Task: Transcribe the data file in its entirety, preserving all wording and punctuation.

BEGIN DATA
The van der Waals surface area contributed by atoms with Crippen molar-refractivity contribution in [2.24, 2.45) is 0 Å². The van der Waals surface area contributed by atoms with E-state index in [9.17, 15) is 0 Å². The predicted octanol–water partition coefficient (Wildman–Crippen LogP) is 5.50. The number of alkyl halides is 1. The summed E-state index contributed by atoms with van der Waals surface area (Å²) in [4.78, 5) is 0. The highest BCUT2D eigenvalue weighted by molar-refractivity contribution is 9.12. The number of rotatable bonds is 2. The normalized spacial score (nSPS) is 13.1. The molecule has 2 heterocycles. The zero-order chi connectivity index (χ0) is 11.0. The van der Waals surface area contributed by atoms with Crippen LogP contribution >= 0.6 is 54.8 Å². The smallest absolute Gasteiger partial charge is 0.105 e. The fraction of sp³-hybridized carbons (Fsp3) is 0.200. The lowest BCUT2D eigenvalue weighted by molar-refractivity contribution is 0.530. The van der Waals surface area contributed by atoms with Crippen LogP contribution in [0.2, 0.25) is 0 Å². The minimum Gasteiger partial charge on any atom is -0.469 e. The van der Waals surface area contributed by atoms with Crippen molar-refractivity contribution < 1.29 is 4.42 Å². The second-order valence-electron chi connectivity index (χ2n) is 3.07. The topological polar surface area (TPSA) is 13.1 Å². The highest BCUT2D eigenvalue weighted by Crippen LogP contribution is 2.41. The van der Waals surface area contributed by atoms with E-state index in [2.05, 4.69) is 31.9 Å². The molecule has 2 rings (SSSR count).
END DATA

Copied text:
The van der Waals surface area contributed by atoms with Crippen molar-refractivity contribution in [2.24, 2.45) is 0 Å². The van der Waals surface area contributed by atoms with E-state index in [9.17, 15) is 0 Å². The predicted octanol–water partition coefficient (Wildman–Crippen LogP) is 5.50. The number of alkyl halides is 1. The summed E-state index contributed by atoms with van der Waals surface area (Å²) in [4.78, 5) is 0. The highest BCUT2D eigenvalue weighted by molar-refractivity contribution is 9.12. The number of rotatable bonds is 2. The normalized spacial score (nSPS) is 13.1. The molecule has 2 heterocycles. The zero-order chi connectivity index (χ0) is 11.0. The van der Waals surface area contributed by atoms with Crippen LogP contribution >= 0.6 is 54.8 Å². The smallest absolute Gasteiger partial charge is 0.105 e. The fraction of sp³-hybridized carbons (Fsp3) is 0.200. The lowest BCUT2D eigenvalue weighted by molar-refractivity contribution is 0.530. The van der Waals surface area contributed by atoms with Crippen LogP contribution in [0.2, 0.25) is 0 Å². The minimum Gasteiger partial charge on any atom is -0.469 e. The van der Waals surface area contributed by atoms with Crippen molar-refractivity contribution < 1.29 is 4.42 Å². The second-order valence-electron chi connectivity index (χ2n) is 3.07. The topological polar surface area (TPSA) is 13.1 Å². The highest BCUT2D eigenvalue weighted by Crippen LogP contribution is 2.41. The van der Waals surface area contributed by atoms with E-state index in [2.05, 4.69) is 31.9 Å². The molecule has 2 rings (SSSR count).